Bridget Jones: The Edge of Reason

by Helen Fielding

Published by Viking

338 pages, 2000

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Reviewed by Pamela C. Patterson


Bridget Jones is back and just as funny as before. Bridget, a 30-something London gal adrift in a sea of unsatisfying work and hopeless men, made her debut in 1998 with Bridget Jones's Diary. This hilarious account of Bridget's daily trials and tribulations began as a weekly newspaper column by Helen Fielding, who started each entry with an account of Bridget's vices, including weight, cigarettes inhaled, calories consumed and units of alcohol guzzled. Bridget, ever-repentant and looking to turn over a new leaf, critiques these tallies with little asides like "v.g." (very good) and is the queen of rationalization ("alcohol units 6, but mixed with tomato juice, v. nutritious").

At the beginning of the sequel, Bridget has just snagged -- and shagged -- Mark Darcy, whom she pined after in the first book. Mark is a smart and sexy upwardly mobile lawyer, with a fabulous house that's everything Bridget's tiny flat is not. As the book opens Bridget can hardly believe her good fortune:

Hurrah! The wilderness years are over. For four weeks and five days now have been in functional relationship with adult male thereby proving am not love pariah as previously feared. Feel marvelous, rather like Posh Spice or similar radiant newlywed posing with sucked-in cheeks and lip gloss while everyone imagines her in bed with David Beckham. Ooh. Mark Darcy just moved. Maybe he will wake up and talk to me about my opinions.

Although things start out blissfully enough, Bridget isn't allowed to luxuriate in her newfound love life too long before it all begins to go awry. By page 44, when Bridget attends a pre-law society dinner with Mark at the v. glamorous Guildhall, she's trying to blend in at a table full of "brittly confident" lawyers when her boyfriend announces that he votes Tory:

Suddenly felt I didn't know Mark Darcy at all, and for all I knew, all the weeks we had been going out he had been secretly collecting limited edition miniature pottery animals wearing bonnets from the back pages of Sunday supplements, or slipping off to rugby matches on a bus and mooning at other motorists out of the back window.

To make matters worse, the very aggressive and hatefully gorgeous Rebecca seems to be after Mark, turning up like a bad penny at every social event that he and Bridget are attending. Bridget doesn't trust her one whit, but Mark appears oblivious to Rebecca's intentions, which simply frustrates and infuriates Bridget all the more.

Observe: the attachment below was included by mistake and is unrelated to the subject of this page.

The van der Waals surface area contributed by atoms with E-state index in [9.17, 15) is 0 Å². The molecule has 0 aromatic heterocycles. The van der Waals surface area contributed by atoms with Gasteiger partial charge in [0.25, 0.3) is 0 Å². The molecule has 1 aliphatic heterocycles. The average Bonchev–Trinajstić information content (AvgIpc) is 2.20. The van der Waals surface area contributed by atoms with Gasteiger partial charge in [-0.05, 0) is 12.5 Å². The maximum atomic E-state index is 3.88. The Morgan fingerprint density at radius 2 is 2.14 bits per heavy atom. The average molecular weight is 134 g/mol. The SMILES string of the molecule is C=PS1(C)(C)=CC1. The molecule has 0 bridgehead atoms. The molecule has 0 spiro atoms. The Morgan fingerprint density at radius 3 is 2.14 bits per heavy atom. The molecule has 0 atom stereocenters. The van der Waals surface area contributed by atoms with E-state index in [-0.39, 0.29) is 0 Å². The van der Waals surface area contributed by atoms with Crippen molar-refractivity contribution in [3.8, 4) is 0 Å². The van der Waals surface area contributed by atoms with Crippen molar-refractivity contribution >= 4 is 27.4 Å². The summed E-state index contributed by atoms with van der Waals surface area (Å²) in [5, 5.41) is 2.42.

As Bridget's love life starts to unravel, her work situation isn't much better. Bridget is now working for the fluff television program Sit Up Britain!, and her diabolical boss Richard Finch does his best to make her life miserable and humiliate her at every turn. When Bridget begins to fantasize about making a break from the office grind and turning herself out as a freelancer for the Independent, she arranges to interview movie hunk Colin Firth with disastrous results. When the embarrassingly bad piece is published, Richard exults in Bridget's debacle, spending the next two days at work "reading out bits of the interview then bellowing with deep, gurgling laughter in manner of Dracula."

Clearly, something must be done to salvage the wreckage of her life, so -- lalala! -- Bridget decides to go on holiday. This sets in motion a further comedy of errors in her tumultuous and tenuous relationship with Mark and provides even more fodder for Richard Finch to torment her with upon her return.

All the usual suspects are present and accounted for in the sequel: Bridget's trusted best girlfriends Jude and Sharon; her gay friend Tom (who's not a lot of help this time around, as he keeps flitting off to San Francisco to pursue a new love interest); married friend Magda, who has her own troubles with husband Jeremy and her wild brood of preschoolers; and of course Bridget's mum and dad, respectively irritating and endearing, who can't quite understand why their darling daughter is still a Singleton and not a Smug Married by now.

Some of the best bits in the book are about Bridget's burgeoning collection of self-help books (which don't seem to help at all, so she finally pitches them all out, except for The Road Less Traveled and You Can Heal Your Life) and a hilarious sequence about going to buy condoms for a possible tryst with an old boyfriend who's coming round to visit one night when she's on the outs with Mark Darcy.

Although Bridget Jones: The Edge of Reason gets off to a slightly slower start than its predecessor, it's still chock-full of laughs and dead-on humor. Here's to the further adventures of Bridget Jones: she's blurry brill (that's bloody brilliant to you Yanks). | August 2000


Pamela C. Patterson has been happily wed for 11 years to a really great guy, but she tries not to act like a Smug Married. She thinks her Singleton friends would agree.